Create New Delicious Flavors With Aromatics


Published: April 12, 2016

Garlic, ginger, onions and chilli peppers are staples of almost every Nigerian kitchen. Also known as aromatics, these kitchen must-haves not only add flavor to foods but also impart health benefits such as improving digestion, reducing nausea and fighting heart disease.

What is an Aromatic?

An aromatic is any vegetable used to create a flavor base through sweating or sautéing. If you are looking to expand the flavor profile of the dishes you cook, here are a few aromatics you should try.


High in fiber, vitamin C and potassium, carrots get nutrition kudos for their high beta carotene content. Amongst other benefits, this nutrient, often lacking in African diets improves vision, especially at night.


Interesting fact: A few centuries ago, carrots were purple in color? The orange carrot is believed to have mutated from this purple variety. The purple (also known as Black Knight) carrot is making a come back and today in North America, one can purchase a pack of rainbow carrots which not only includes orange and purple carrots but also white, red and yellow types.

Get adventurous and use all varieties of carrots to eat the rainbow.


Often enjoyed raw with peanut butter, this vegetable is touted as a powerful agent in reducing inflammation in the digestive tract. In addition, celery contains significant amounts of vitamins A, C and K , potassium and quercetin, an antioxidant that protects the heart.


To glean as much nutrition from celery, chop it immediately before using.

Bell peppers

Sweet and not hot! Bell peppers add a blast of color to dishes and are high in immune boosting vitamin C. Further enhance the flavor of the peppers by roasting them prior to adding them to your pot or simply roast and puree them for a creamy, flavorful base for marinades, soups and sauces. Yum!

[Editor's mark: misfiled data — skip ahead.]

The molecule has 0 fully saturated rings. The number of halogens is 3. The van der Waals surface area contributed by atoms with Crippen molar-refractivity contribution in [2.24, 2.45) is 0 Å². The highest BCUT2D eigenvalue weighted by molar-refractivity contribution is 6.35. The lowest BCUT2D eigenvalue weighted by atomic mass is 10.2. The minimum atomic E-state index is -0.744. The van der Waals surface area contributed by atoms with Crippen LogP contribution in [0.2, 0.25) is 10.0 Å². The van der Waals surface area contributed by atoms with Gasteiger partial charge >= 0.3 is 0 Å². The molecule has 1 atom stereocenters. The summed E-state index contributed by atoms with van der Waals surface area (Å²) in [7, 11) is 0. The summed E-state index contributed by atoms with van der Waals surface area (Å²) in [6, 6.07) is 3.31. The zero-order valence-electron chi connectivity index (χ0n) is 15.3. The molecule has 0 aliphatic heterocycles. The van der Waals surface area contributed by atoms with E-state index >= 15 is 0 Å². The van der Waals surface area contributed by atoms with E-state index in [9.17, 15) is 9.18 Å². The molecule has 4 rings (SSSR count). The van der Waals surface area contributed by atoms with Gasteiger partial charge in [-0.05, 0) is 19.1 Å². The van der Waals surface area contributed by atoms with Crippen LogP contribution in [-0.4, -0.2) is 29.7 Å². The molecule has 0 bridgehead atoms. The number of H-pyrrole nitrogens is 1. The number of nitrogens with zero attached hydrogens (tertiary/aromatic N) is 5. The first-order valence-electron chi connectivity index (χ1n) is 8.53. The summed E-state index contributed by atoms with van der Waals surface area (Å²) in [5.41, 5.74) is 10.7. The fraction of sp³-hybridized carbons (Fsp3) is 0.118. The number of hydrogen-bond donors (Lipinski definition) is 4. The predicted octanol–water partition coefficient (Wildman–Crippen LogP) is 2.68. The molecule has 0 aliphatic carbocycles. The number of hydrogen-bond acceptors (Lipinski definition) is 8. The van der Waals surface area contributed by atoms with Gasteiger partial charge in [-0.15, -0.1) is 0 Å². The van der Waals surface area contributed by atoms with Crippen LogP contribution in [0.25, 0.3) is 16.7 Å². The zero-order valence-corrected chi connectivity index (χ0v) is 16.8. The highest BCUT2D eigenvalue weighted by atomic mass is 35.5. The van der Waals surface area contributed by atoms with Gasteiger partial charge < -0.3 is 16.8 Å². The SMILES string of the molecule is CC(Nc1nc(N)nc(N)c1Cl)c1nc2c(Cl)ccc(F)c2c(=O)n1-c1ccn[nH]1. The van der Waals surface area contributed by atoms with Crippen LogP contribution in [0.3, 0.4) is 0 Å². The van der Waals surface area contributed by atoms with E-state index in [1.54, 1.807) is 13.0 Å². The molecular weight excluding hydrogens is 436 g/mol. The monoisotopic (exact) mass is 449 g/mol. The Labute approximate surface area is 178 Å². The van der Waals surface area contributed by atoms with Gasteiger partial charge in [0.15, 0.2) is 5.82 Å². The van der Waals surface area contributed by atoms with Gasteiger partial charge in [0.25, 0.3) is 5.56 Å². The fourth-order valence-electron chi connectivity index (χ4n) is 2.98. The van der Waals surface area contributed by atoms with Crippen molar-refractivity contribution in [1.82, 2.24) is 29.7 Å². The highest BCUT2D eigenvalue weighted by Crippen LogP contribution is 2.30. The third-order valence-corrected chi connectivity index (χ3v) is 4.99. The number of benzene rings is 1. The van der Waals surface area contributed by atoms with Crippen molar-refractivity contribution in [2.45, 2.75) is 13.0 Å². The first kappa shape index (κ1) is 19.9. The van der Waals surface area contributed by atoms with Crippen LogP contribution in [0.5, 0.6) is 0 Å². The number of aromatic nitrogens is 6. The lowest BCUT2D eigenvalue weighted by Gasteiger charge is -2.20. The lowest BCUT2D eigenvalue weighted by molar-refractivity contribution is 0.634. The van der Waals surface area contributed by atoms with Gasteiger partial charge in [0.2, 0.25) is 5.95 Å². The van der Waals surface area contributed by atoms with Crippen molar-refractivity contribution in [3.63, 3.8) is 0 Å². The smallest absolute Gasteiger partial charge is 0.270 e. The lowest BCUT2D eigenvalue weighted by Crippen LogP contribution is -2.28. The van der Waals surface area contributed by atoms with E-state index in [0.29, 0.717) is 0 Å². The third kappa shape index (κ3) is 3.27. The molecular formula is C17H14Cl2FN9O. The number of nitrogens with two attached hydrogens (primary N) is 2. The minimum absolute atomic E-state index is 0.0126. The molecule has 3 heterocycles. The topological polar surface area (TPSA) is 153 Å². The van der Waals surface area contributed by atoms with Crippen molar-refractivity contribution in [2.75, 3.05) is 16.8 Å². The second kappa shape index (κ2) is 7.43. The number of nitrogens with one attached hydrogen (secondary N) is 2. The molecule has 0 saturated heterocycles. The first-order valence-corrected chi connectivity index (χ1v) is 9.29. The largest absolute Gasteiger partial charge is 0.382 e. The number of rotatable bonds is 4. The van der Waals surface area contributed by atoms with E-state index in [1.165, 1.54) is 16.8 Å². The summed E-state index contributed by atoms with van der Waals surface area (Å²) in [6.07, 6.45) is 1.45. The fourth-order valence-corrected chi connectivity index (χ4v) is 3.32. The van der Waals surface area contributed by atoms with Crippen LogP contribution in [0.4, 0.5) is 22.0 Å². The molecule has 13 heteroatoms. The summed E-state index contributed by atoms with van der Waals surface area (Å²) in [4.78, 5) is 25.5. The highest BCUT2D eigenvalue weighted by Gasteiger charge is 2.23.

The riper the bell pepper, the higher the vitamin C content so choose firm, bright peppers that feel heavy for their size.

Scallions/Green Onions

Aromatics are not just for cooked foods, they certainly can fit in raw dishes too. Scallions (green/spring onions) which are high in fiber, potassium and vitamin A, can be enjoyed raw sprinkled as an edible garnish for rice, pasta, egg dishes as well as grilled meats. Don’t like them raw? Cook them! They still impart healthy doses of nutrients.


Grow you own scallions on your kitchen counter by placing a bulb in a cup of water and literally watching it grow. Talk about farm to table!


Probably one of the least utilized aromatic, a few sliced leaks go a long way in adding flavor to your soups and pasta dishes. High in vitamins A and C, folate and manganese, leeks contain inulin, a type of fiber that acts as a probiotic thereby supporting a healthy digestive system.


Preserve the shelf life of your leeks by wrapping them in plastic before storing in the refrigerator.

2 Aromatic Bases to get your started

Mirepoix: Commonly used in French cooking and great for enhancing the flavor of stews. Sauté 2 parts chopped onion to 1 part celery and 1 part carrots.

Holy Trinity: Popular in Cajun/Creole cooking, the Holy trinity is an amazing way to flavor rice dishes and stews. Sauté 2 parts onion, 1 part celery and 1 part bell pepper. We dare you to transform the way you make Jollof!

Here’s to your health!

Like what you're reading? Sign up for our free newsletter and never miss a post! Plus get a FREE digital version of our Issue No.10 with sign up.


About Cordialis Msora-Kasago

Cordialis Msora-Kasago is a Registered Dietitian (R.D) and a pioneer in the discussion of modern day healthy lifestyles in Africa. She is the founder of The African Pot Nutrition - an organization that improves the health of African people through sustainable diet and lifestyle programs. Follow her on twitter @africadietitian.

Visit My Website
View All Posts
Shop Now

Leave a Comment